From: Andy Lutomirski @ 2018-06-15 18:53 UTC (permalink / raw)
  To: Dave Hansen
  Cc: Andrew Lutomirski, Jason A. Donenfeld, Rik van Riel, LKML, X86 ML

On Fri, Jun 15, 2018 at 11:50 AM Dave Hansen
<dave.hansen@linux.intel.com> wrote:
>
> On 06/15/2018 11:31 AM, Andy Lutomirski wrote:
> > for (thing) {
> >   kernel_fpu_begin();
> >   encrypt(thing);
> >   kernel_fpu_end();
> > }
>
> Don't forget that the processor has optimizations for this, too.  The
> "modified optimization" will notice that between:
>
>         kernel_fpu_end();   -> XRSTOR
> and
>         kernel_fpu_start(); -> XSAVE(S|OPT)
>
> the processor has not modified the states.  It'll skip doing any writes
> of the state.  Doing what Andy is describing is still way better than
> letting the processor do it, but you should just know up front that this
> may not be as much of a win as you would expect.

Even with the modified optimization, kernel_fpu_end() still needs to
reload the state that was trashed by the kernel FPU use.  If the
kernel is using something like AVX512 state, then kernel_fpu_end()
will transfer an enormous amount of data no matter how clever the CPU
is.  And I think I once measured XSAVEOPT taking a hundred cycles or
so even when RFBM==0, so it's not exactly super fast.

^ permalink raw reply	[flat|nested] 23+ messages in thread

* Re: Lazy FPU restoration / moving kernel_fpu_end() to context switch
  2018-06-15 16:25 ` Thomas Gleixner
  2018-06-15 18:33   ` Brian Gerst
@ 2018-06-15 19:34   ` Peter Zijlstra
  2018-06-15 20:30     ` Jason A. Donenfeld
  1 sibling, 1 reply; 23+ messages in thread
From: Peter Zijlstra @ 2018-06-15 19:34 UTC (permalink / raw)
  To: Thomas Gleixner; +Cc: Jason A. Donenfeld, LKML, X86 ML, Andy Lutomirski

On Fri, Jun 15, 2018 at 06:25:39PM +0200, Thomas Gleixner wrote:
> On Fri, 15 Jun 2018, Jason A. Donenfeld wrote:
> > In a loop this looks like:
> > 
> > for (thing) {
> >   kernel_fpu_begin();
> >   encrypt(thing);
> >   kernel_fpu_end();
> > }
> > 
> > This is obviously very bad, because begin() and end() are slow, so
> > WireGuard does the obvious:
> > 
> > kernel_fpu_begin();
> > for (thing)
> >   encrypt(thing);
> > kernel_fpu_end();
> > 
> > This is fine and well, and the crypto API I'm working on will enable
> 
> It might be fine crypto performance wise, but it's a total nightmare
> latency wise because kernel_fpu_begin() disables preemption. We've seen
> latencies in the larger millisecond range due to processing large data sets
> with kernel FPU.
> 
> If you want to go there then we really need a better approach which allows
> kernel FPU usage in preemptible context and in case of preemption a way to
> stash the preempted FPU context and restore it when the task gets scheduled
> in again. Just using the existing FPU stuff and moving the loops inside the
> begin/end section and keeping preemption disabled for arbitrary time spans
> is not going to fly.

Didn't we recently do a bunch of crypto patches to help with this?

I think they had the pattern:

	kernel_fpu_begin();
	for (units-of-work) {
		do_unit_of_work();
		if (need_resched()) {
			kernel_fpu_end();
			cond_resched();
			kernel_fpu_begin();
		}
	}
	kernel_fpu_end();

I'd have to go dig out the actual series, but I think they had a bunch
of helpers to deal with that.

^ permalink raw reply	[flat|nested] 23+ messages in thread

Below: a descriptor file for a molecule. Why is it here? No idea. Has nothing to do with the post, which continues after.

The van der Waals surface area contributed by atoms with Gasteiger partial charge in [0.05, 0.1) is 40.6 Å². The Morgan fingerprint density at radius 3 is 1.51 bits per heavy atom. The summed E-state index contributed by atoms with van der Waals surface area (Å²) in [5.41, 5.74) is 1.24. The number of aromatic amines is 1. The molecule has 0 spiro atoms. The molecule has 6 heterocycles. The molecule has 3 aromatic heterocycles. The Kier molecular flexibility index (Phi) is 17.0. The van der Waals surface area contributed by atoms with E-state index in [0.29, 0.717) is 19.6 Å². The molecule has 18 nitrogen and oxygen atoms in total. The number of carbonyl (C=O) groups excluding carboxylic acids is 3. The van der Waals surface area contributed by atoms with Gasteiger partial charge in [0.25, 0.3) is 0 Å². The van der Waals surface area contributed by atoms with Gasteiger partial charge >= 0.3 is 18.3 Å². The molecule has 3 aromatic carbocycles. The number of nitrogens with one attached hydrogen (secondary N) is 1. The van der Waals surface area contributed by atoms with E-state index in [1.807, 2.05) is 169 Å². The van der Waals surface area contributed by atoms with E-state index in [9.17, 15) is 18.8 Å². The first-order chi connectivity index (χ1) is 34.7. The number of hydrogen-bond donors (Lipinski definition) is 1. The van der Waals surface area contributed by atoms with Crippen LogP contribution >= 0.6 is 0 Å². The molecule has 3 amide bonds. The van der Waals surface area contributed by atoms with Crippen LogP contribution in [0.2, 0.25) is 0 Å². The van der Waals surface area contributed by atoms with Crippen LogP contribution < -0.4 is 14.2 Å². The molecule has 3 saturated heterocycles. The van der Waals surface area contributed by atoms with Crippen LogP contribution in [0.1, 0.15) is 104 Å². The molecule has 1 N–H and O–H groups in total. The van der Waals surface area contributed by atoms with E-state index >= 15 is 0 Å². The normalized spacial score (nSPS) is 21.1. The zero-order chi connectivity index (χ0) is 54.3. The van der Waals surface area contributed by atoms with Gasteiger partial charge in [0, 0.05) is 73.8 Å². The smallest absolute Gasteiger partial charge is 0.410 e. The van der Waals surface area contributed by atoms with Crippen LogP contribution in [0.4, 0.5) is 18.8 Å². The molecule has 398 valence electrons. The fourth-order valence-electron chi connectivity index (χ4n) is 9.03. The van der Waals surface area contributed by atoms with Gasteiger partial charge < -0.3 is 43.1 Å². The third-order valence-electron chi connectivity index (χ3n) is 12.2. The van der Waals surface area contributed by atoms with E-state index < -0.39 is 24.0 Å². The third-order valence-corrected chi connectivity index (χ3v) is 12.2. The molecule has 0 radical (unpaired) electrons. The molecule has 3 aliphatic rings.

* Re: Lazy FPU restoration / moving kernel_fpu_end() to context switch
  2018-06-15 18:53     ` Andy Lutomirski
@ 2018-06-15 20:27       ` Jason A. Donenfeld
  2018-06-15 20:48         ` Jason A. Donenfeld
  2018-06-19 11:43       ` David Laight
  1 sibling, 1 reply; 23+ messages in thread
From: Jason A. Donenfeld @ 2018-06-15 20:27 UTC (permalink / raw)
  To: Andrew Lutomirski; +Cc: dave.hansen, riel, LKML, X86 ML

On Fri, Jun 15, 2018 at 8:53 PM Andy Lutomirski <luto@kernel.org> wrote:
>
> On Fri, Jun 15, 2018 at 11:50 AM Dave Hansen
> <dave.hansen@linux.intel.com> wrote:
> Even with the modified optimization, kernel_fpu_end() still needs to
> reload the state that was trashed by the kernel FPU use.  If the
> kernel is using something like AVX512 state, then kernel_fpu_end()
> will transfer an enormous amount of data no matter how clever the CPU
> is.  And I think I once measured XSAVEOPT taking a hundred cycles or
> so even when RFBM==0, so it's not exactly super fast.

Indeed the speed up is really significant, especially for the AVX512
case. Here are some numbers from my laptop and a server taken a few
seconds ago:

AVX2 - Intel(R) Xeon(R) CPU E3-1505M v5 @ 2.80GHz
Inside: 684617437
Outside: 547710093
Percent speedup: 24

AVX512 - Intel(R) Xeon(R) Gold 5120 CPU @ 2.20GHz
Inside: 634415672
Outside: 286698960
Percent speedup: 121

This is from this test -- https://xn--4db.cc/F7RF2fhv/c . There are
probably various issues with that test case, and it's possible there
are other effects going on (the avx512 case looks particularly insane)
to make the difference _that_ drastic, but I think there's no doubt
that the optimization here is a meaningful one.

^ permalink raw reply	[flat|nested] 23+ messages in thread

* Re: Lazy FPU restoration / moving kernel_fpu_end() to context switch
  2018-06-15 19:34   ` Peter Zijlstra
@ 2018-06-15 20:30     ` Jason A. Donenfeld
  2018-06-18  9:44       ` Peter Zijlstra
  0 siblings, 1 reply; 23+ messages in thread
From: Jason A. Donenfeld @ 2018-06-15 20:30 UTC (permalink / raw)
  To: Peter Zijlstra; +Cc: Thomas Gleixner, LKML, X86 ML, Andy Lutomirski

On Fri, Jun 15, 2018 at 9:34 PM Peter Zijlstra <peterz@infradead.org> wrote:
> Didn't we recently do a bunch of crypto patches to help with this?
>
> I think they had the pattern:
>
>         kernel_fpu_begin();
>         for (units-of-work) {